Make us your home page

Whoa, Momma!

Sharon Kennedy Wynne, Tracey Henry and Suzannah DiMarzio

Sleep, eat and score well on the FCAT



Fcat I'm no fan of the all-important FCAT test, but your school funding can hinge on it. So until they make it better, you might as well do your best to help your child do his best. Students in grades three through 11 will take the reading, math and science portions of the Florida Comprehensive Achievement Test beginning Tuesday and extending into next week.

My kids actually love FCAT week. They don't have any homework. The teachers give them recess or some time to run around and clear the cobwebs. They get snacks for brain food. Why can't school always be like this? If I had a nervous test-taker, I'd try to focus on those positives. Sure it's sad that it takes a dreaded test to bring back things like recess and snack time, but tell your kids to take advantage.

As we told you a few days ago, McDonald's is offering Florida students a free breakfast from 6 to 9 a.m. Tuesday. I have to admit at first envisioning Fast Food Nation and thinking a McGriddle and hash browns sounds like the worst test-day breakfast ever. But what they are offering -- an Egg McMuffin, apple dippers and milk or juice -- isn't bad, according to nutritionists. 

For brain food, nutritionists say it's best to steer clear of the sugary, white-flour breakfasts, at least not without a protein pairing of some sort. Sugars tend to spike blood sugar and leave them hungry too quickly. Your best bets: oatmeal (even the brown sugar kind) because it gets absorbed slowly by the body. Also a protein and whole grain combo like eggs with toast, peanut butter and fruit with a glass of milk. Smoothies are also a fast breakfast and a way to sneak in protein, extra fruit and maybe even a spoonful of wheat germ.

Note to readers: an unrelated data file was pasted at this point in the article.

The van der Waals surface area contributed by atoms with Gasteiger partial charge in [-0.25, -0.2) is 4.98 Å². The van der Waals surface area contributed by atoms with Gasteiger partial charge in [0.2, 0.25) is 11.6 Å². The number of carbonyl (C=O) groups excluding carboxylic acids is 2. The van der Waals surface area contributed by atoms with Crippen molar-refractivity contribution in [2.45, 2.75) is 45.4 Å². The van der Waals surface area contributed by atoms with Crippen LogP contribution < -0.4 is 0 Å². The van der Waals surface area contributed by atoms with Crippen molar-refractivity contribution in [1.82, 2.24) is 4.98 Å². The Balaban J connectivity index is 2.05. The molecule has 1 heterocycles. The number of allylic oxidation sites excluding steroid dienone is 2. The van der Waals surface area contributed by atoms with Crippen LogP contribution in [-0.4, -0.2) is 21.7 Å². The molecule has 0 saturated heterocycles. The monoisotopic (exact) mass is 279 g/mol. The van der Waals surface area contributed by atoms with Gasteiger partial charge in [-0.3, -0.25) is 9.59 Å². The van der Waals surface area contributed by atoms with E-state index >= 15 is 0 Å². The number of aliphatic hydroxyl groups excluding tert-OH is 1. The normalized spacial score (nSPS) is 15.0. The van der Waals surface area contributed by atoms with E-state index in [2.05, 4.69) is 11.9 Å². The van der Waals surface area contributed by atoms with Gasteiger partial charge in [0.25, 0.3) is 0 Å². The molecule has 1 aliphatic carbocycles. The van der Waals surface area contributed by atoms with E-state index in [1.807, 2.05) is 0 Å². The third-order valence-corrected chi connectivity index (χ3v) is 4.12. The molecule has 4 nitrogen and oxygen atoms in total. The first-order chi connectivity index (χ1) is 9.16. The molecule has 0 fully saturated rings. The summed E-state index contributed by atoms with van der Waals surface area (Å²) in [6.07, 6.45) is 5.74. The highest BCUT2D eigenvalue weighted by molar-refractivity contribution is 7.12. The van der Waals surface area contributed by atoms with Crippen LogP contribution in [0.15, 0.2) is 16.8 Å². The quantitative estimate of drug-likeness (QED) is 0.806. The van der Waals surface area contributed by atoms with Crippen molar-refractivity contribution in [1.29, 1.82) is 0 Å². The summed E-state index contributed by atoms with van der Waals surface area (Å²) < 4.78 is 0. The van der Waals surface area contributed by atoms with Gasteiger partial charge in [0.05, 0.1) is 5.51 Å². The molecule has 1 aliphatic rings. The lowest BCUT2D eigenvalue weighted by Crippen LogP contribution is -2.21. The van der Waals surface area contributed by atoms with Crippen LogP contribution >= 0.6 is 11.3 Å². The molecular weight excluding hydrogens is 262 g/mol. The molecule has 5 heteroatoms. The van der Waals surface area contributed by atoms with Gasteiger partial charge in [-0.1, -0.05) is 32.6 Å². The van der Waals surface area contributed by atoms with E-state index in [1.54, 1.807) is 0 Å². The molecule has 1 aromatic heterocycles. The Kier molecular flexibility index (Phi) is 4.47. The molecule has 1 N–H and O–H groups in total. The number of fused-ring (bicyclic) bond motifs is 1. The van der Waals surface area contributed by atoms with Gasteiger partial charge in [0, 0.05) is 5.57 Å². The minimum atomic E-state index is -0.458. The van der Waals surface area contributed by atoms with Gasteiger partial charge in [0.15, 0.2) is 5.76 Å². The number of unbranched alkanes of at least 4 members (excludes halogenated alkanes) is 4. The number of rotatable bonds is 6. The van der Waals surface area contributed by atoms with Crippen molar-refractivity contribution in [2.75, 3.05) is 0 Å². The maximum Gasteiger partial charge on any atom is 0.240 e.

Send in a snack for your child. Or even better, help the teacher out and send in some snacks for the class for the middle of the morning such as apples, whole grain crackers, nuts and cheese snacks (rather than sugary treats or white-flour crackers). 

But the best ingredient for success is rest. Research has found getting one hour of vigorous exercise during the day will help them fall asleep faster. So let them play hard before dinner and set the stage for at least 9 hours of sleep.

-- Sharon Kennedy Wynne

[Last modified: Thursday, May 13, 2010 11:05am]


Join the discussion: Click to view comments, add yours